Award winning or Award-winning? (Helpful Examples)

“Award-winning” is often hyphenated, but it would help to know more about why that is the case. This article will look into whether we can write “award-winning” as one or two words and whether the hyphen is as important as it seems.

Award winning vs. Award-winning

“Award-winning” is a hyphenated adjective. It is grammatically correct to write it as a hyphenated word because we use both “award” and “winning” to modify the same noun in a sentence. You should not use “award winning” as separate words.

Award winning or Award-winning?

According to Google Ngram Viewer, “award-winning” is by far the most popular choice of the two. This shows that it’s the only legitimate and correct choice that we should work with. There are no grammatical cases where it should be split in two.

Award winning or Award-winning - Statistics

In The Cambridge Dictionary and The Oxford Dictionary, “award-winning” is clearly recognized as the correct spelling choice. We use it as an adjective, which is why it’s so important to include the hyphen. There are no cases where “award winning” is mentioned.

Sometimes, you might find that we can split hyphenated words when they are written in a noun form. However, since there is no recognizable noun form for “award-winning,” we do not typically write it without the hyphens present. It would be incorrect.

Award winning

“Award winning” is incorrect. You won’t be able to write it as two words because it needs the hyphen whenever it is written. Since it is only correct as an adjective, we cannot write it as a noun (which usually works without hyphenation).

Of course, there will always be some people who think the hyphens are wasted space. Some people believe that hyphenated words are too complicated to include in their writing, so they try to drop them for simplicity’s sake.

However, if you want to stay grammatically correct with what you write, you should make sure only to keep it as a hyphenated form.

Hopefully, these examples will help to clear things up:

  • Correct: The award-winning publisher is going to come and do a book signing later in the day.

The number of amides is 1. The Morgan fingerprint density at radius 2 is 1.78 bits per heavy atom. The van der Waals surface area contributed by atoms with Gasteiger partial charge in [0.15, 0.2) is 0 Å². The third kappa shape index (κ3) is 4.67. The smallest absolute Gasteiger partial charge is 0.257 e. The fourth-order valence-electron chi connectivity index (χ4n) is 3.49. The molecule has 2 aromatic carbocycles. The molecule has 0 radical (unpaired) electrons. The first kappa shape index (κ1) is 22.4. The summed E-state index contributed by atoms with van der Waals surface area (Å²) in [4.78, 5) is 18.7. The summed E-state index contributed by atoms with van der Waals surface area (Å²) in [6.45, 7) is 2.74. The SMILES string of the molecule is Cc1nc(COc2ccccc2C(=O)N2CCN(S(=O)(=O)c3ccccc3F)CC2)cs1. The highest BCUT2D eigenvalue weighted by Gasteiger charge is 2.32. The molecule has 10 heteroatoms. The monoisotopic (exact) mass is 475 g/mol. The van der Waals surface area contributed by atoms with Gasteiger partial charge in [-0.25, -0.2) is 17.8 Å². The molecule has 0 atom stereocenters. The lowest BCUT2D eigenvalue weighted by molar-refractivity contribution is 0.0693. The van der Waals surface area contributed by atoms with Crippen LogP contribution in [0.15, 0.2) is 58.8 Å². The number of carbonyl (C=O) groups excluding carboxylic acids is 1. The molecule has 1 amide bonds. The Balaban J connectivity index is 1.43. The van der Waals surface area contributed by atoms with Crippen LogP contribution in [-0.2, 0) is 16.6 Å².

• Incorrect: I am not an award winning artist yet. However, I’ll keep working until I am successful one day.
  • Correct: You have the capacity to become award-winning. However, until that happens, you’ll have to keep working hard.
  • Incorrect: I’m not the award winning sports personality that I thought I would be by now!

As you can see, there are no cases where we should split the hyphen. It simply makes no sense and is not correct.


“Award-winning” should be hyphenated. It’s an adjective, which means we use it to modify another noun. Common English language rules teach us that all multiple-word adjectives should be combined with a hyphen to help us understand what it means.

According to the AP Stylebook guidelines, you should always hyphenate more than one word if they work to modify the same noun. Even if those words have different meanings, once they are combined with a hyphen, they fuse into one adjective.

Maybe it’ll be clearer if you can see what we mean from these examples:

  1. This award-winning motion picture was by far my favorite of the lot!
  2. It was an award-winning effort, which is why it blew so many people away.
  3. I have written many award-winning books, which is why I’m always so happy to produce more.
  4. You should try and get involved in the award-winning cast. I think it’ll really help to elevate your career.

In each example, we made it clear how the nouns interact with the adjective form. In each one, we placed a noun like “motion picture” or “books” after “award-winning” to show how clear it is when you modify whatever noun you choose.

Is “Winning” Capitalized In The Word “Award-Winning”?

You do not need to capitalize the second word in “award-winning.” It is not a proper noun, so it does not need to be capitalized when you use it. However, you might find it helpful to capitalize if you have chosen to keep all other words capitalized.

Typically, your title style choice will dictate whether you need to capitalize both words in the hyphenated adjective. If all other words are capitalized in your titles, you should capitalize both parts of “award-winning.”